Daggers of Light – Brief poems by Andrea Cohen

Photograph: Joanna Eldredge Morrissey

Andrea Cohen grew up in Atlanta, Georgia and has written poems, she says, for as long as I can remember. I used to walk with my dog through the woods, making up little songs. It was what I loved to do––and my days haven’t changed too much since then. Of the same dog she has said, I hung out with my dog in the woods and would recite poems to him. He was a very good dog and did not let on that the poetry was very bad. She received her MFA from the University of Iowa Writer’s Workshop, where she was also a Teaching-Writer Fellow.  Andrea Cohen is the author of the poetry collections Everything (Four Way Books, 2021), Nightshade (Four Way Books, 2019), which was included on The New York Times “Best Poetry Books of 2019” list, Unfathoming (Four Way Books, 2017), Furs Not Mine (Four Way Books, 2015), Kentucky Derby (Salmon Poetry, 2011), Long Division (Salmon Poetry, 2009), and The Cartographer’s Vacation (Owl Creek Press, 1999) which was a winner of the Owl Creek Poetry Prize. She has received several fellowships to MacDowell and directs The Blacksmith Poetry Series in Cambridge, Massachusetts at the Blacksmith House, site of the village smithy and spreading chestnut tree of Longfellow’s poem The Village Blacksmith. She also writes about marine research at MIT.


There is a persistent sense of loss and deprivation in many of the brief poems which accumulate in the recent collections of Andrea Cohen. A Refusal to Mourn (see below) condenses Dylan Thomas’s plangent and verbose lament into a seven-word cry of pain. First Love is a dark joke on the darkness of love. The “dagger of light” referred to in one poem illuminates the spectral world the poet inhabits. The ability to constrain dark emotions in small spaces is central to the achievement and ambition of these poems. I do want to say as much as I can in a few words, and many of these very short poems tend to find their way to me pretty much whole. Like a fruit falling from a branch. Though like a fruit that gets some leaves clipped, or gets polished. The world, like some fruit, may be “bitter-sweet”, as the title poem of Nightshade has it, but, as it concludes, “what living isn’t?”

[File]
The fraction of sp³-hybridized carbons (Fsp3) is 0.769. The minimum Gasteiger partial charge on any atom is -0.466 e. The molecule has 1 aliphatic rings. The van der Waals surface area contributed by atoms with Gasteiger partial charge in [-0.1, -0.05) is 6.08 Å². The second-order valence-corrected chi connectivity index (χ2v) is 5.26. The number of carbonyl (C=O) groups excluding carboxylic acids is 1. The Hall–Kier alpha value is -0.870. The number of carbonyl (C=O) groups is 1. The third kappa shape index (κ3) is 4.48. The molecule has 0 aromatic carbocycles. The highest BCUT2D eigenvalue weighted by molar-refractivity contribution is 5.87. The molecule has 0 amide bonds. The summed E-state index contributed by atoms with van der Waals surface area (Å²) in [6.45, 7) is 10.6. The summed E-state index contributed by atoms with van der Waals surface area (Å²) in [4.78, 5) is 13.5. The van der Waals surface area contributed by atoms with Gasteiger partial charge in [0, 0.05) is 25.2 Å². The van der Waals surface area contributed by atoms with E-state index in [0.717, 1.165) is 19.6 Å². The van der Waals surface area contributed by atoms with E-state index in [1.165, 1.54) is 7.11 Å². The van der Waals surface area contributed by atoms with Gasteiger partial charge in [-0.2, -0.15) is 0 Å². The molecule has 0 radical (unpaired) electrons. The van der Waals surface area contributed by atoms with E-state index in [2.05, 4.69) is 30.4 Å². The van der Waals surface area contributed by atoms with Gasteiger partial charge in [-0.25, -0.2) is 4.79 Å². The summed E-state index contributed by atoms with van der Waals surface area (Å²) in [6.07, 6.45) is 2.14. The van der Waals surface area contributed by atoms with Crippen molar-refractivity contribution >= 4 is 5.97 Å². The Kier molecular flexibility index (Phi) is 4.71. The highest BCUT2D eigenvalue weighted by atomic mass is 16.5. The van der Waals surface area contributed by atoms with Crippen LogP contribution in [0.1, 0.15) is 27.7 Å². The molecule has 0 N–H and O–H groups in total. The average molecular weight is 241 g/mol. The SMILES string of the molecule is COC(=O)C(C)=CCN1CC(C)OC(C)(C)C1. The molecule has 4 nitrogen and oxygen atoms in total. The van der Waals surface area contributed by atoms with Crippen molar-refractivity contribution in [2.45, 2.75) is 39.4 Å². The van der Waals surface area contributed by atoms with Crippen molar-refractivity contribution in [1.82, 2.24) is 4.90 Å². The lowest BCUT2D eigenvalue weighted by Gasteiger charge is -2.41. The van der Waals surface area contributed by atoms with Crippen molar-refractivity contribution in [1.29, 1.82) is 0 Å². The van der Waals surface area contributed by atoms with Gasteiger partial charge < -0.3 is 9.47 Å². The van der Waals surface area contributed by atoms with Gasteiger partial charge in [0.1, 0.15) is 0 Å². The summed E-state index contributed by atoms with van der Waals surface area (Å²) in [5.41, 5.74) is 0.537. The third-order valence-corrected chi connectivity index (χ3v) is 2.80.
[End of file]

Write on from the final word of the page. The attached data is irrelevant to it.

Brief Poems by Andrea Cohen

First Love

She was
the dark on.


Refusal to Mourn

In lieu of
flowers, send
him back.



It’s an extreme
sport – like in-
door beekeeping.



It looked like something
you could pick up, that

dagger of light.
He left it there,

not trusting what
he might do with it.



Someone was talking 
quietly of lanterns –

but loud enough
to light my way.



It trades in
poison and

in balms. We
call it bitter-

sweet – what
living isn’t?


How Sound Travels

You said goodbye and I
heard good and I, and

only later, the buzzing
b, its lethal sting.

Summer Lake

You can’t fish
for light, or

you can, but
you have to

throw it back.


Fellow Traveler

She went everywhere
with an empty suitcase.

You never know when
you’ll need to leave

swiftly with nothing.


Wedding Dress

Look closer:
she sewed it

from a hundred 
tattered flags

of surrender.



Dear God, give
me the strength –

in the presence
of deaf gods –

to stop praying.



Not an absence
of blackbirds

singing, but
an abundance

of blackbirds



I carry 

my people



What would I
think, coming

up after
my world

had evaporated?
I’d wish

I were water. 


An interview with Andrea Cohen on Redivider.

A large selection of poems are available through her website.

Andrea Cohen reads a selection of her poetry at the 2017 Nantucket Book Festival.

The Salmon Poetry page for Long Division.

The Salmon Poetry page for Kentucky Derby.

An interview with Andrea Cohen in Memorious.

An interview with Andrea Cohen in The Arkansas International.

Kate Kellaway reviews Long Division in The Guardian.

Jackson Holbert reviews Furs Not Mine in The Adroit Journal.